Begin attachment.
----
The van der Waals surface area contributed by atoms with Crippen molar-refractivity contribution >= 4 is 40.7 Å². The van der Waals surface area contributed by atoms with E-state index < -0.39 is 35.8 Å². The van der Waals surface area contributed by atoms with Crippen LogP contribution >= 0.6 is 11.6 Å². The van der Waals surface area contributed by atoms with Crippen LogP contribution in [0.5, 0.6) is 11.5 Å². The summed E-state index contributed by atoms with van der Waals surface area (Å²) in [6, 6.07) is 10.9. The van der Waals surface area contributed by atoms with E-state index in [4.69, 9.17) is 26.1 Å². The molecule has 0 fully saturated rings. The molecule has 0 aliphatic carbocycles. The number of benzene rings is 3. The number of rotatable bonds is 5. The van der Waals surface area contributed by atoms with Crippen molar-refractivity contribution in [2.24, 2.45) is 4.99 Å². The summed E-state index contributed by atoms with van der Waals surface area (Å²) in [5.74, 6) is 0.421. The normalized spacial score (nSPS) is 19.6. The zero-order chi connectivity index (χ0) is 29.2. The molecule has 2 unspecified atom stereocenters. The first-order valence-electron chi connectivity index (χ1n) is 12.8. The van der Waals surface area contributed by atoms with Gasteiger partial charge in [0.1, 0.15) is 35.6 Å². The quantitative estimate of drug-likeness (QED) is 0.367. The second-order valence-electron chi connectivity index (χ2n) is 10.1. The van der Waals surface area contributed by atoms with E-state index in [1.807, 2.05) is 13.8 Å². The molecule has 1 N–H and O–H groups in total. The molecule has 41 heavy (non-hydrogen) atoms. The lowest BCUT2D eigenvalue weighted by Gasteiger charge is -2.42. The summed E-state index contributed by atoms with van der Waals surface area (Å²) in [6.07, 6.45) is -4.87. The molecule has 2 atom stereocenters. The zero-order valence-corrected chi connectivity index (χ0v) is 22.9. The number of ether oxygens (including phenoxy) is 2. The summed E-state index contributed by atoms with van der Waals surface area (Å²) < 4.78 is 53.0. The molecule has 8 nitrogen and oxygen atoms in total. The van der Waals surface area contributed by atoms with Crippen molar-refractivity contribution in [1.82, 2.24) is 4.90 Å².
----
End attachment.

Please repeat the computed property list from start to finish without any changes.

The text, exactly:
The van der Waals surface area contributed by atoms with Crippen molar-refractivity contribution >= 4 is 40.7 Å². The van der Waals surface area contributed by atoms with E-state index < -0.39 is 35.8 Å². The van der Waals surface area contributed by atoms with Crippen LogP contribution >= 0.6 is 11.6 Å². The van der Waals surface area contributed by atoms with Crippen LogP contribution in [0.5, 0.6) is 11.5 Å². The summed E-state index contributed by atoms with van der Waals surface area (Å²) in [6, 6.07) is 10.9. The van der Waals surface area contributed by atoms with E-state index in [4.69, 9.17) is 26.1 Å². The molecule has 0 fully saturated rings. The molecule has 0 aliphatic carbocycles. The number of benzene rings is 3. The number of rotatable bonds is 5. The van der Waals surface area contributed by atoms with Crippen molar-refractivity contribution in [2.24, 2.45) is 4.99 Å². The summed E-state index contributed by atoms with van der Waals surface area (Å²) in [5.74, 6) is 0.421. The normalized spacial score (nSPS) is 19.6. The zero-order chi connectivity index (χ0) is 29.2. The molecule has 2 unspecified atom stereocenters. The first-order valence-electron chi connectivity index (χ1n) is 12.8. The van der Waals surface area contributed by atoms with Gasteiger partial charge in [0.1, 0.15) is 35.6 Å². The quantitative estimate of drug-likeness (QED) is 0.367. The second-order valence-electron chi connectivity index (χ2n) is 10.1. The van der Waals surface area contributed by atoms with E-state index in [1.807, 2.05) is 13.8 Å². The molecule has 1 N–H and O–H groups in total. The molecule has 41 heavy (non-hydrogen) atoms. The lowest BCUT2D eigenvalue weighted by Gasteiger charge is -2.42. The summed E-state index contributed by atoms with van der Waals surface area (Å²) in [6.07, 6.45) is -4.87. The molecule has 2 atom stereocenters. The zero-order valence-corrected chi connectivity index (χ0v) is 22.9. The number of ether oxygens (including phenoxy) is 2. The summed E-state index contributed by atoms with van der Waals surface area (Å²) < 4.78 is 53.0. The molecule has 8 nitrogen and oxygen atoms in total. The van der Waals surface area contributed by atoms with Crippen molar-refractivity contribution in [1.82, 2.24) is 4.90 Å².